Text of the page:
Anne records the experiences of her adolescence in her diary: the pages that would later become The Diary of Anne Frank. She goes through all the typical trials and tribulations of teen life, despite the fact that she is not living in a normal context. She fights with her mother and sister, believes that nobody understands her, thinks that she is the one everybody picks on, fantasizes about boys she’s known in the past, and falls in love head over heels with somebody she should probably leave alone.
She’s just like all of us, even if she is hiding from the Nazis during the years she is growing up.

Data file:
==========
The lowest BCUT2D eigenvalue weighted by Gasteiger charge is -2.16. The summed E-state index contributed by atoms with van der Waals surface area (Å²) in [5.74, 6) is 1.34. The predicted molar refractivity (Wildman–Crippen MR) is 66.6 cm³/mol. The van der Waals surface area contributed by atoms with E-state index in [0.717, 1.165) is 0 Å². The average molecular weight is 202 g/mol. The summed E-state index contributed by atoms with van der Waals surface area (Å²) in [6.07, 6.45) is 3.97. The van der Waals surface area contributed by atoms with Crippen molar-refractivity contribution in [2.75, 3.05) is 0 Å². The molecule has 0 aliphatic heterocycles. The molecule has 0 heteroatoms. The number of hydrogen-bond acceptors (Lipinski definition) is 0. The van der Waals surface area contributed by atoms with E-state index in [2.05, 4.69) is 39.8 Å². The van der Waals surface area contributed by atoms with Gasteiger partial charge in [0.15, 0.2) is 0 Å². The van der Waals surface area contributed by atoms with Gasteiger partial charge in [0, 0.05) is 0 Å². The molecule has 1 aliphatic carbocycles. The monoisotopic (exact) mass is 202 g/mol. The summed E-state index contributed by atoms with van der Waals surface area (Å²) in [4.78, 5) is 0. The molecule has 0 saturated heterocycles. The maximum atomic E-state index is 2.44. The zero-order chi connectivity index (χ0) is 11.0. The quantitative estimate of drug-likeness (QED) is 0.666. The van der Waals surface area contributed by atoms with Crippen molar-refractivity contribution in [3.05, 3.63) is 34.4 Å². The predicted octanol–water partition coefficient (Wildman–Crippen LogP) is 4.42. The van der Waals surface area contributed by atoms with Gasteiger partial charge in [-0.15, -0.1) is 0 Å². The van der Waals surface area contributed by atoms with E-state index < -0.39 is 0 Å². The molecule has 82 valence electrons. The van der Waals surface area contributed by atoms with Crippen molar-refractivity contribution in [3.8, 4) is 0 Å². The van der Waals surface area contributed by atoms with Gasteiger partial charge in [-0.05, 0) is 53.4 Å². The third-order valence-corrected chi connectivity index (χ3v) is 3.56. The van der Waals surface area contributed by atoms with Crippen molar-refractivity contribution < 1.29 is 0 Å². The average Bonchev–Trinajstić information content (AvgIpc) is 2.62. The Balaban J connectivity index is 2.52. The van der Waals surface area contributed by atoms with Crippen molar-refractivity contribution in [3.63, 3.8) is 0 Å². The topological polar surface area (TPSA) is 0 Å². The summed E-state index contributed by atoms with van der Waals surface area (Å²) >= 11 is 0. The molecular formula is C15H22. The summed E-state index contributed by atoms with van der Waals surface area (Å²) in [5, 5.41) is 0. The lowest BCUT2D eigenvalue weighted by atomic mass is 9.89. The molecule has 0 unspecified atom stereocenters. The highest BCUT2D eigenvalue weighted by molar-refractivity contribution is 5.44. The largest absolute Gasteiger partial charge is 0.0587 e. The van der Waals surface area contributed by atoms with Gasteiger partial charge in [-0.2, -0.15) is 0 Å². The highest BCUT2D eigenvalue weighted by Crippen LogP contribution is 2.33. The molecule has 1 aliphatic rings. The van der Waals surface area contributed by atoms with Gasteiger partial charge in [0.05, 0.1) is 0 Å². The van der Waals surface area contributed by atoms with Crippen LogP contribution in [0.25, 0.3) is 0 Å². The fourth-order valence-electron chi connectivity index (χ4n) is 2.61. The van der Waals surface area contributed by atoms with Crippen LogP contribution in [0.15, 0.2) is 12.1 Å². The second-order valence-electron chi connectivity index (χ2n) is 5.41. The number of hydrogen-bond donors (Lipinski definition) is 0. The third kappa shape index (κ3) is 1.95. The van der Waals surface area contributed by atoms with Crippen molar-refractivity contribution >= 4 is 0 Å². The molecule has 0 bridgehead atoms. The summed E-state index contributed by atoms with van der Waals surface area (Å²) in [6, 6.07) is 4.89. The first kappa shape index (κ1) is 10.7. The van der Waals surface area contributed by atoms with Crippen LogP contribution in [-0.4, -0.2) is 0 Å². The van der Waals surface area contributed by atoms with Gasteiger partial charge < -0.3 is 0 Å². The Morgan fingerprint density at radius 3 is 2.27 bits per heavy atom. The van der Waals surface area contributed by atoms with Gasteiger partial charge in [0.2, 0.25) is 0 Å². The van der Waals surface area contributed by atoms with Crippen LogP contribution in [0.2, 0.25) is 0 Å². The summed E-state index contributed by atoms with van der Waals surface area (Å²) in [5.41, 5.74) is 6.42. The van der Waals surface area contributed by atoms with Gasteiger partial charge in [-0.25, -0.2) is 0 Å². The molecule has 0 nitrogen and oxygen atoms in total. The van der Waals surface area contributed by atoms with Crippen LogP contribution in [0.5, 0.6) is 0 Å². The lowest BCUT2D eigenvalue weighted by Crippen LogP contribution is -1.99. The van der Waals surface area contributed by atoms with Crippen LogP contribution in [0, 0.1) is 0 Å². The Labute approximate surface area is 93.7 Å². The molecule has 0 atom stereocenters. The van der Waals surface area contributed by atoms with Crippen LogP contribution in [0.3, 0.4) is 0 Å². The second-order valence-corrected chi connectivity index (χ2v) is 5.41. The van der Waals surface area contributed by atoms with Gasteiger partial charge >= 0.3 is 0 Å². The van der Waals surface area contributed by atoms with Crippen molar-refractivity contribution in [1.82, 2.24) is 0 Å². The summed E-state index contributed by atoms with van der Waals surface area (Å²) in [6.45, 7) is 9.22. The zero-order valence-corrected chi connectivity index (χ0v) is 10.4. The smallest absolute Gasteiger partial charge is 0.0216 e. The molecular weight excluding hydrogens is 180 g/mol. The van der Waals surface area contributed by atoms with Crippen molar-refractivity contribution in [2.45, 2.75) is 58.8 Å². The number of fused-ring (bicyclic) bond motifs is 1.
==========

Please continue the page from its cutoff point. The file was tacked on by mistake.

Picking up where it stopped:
Questions About Youth
Chew on This
Try on an opinion or two, start a debate, or play the devil’s advocate.
Although Anne’s adolescent experiences seem like every other teen’s, the war made both her angst and her romance more intense—and more critical to the shaping of her character.
Although the war may have made Anne’s experiences seem more intense and highly influenced by her life circumstances, in fact, her adolescent behaviors and ideas are normal and no different than any other teen’s.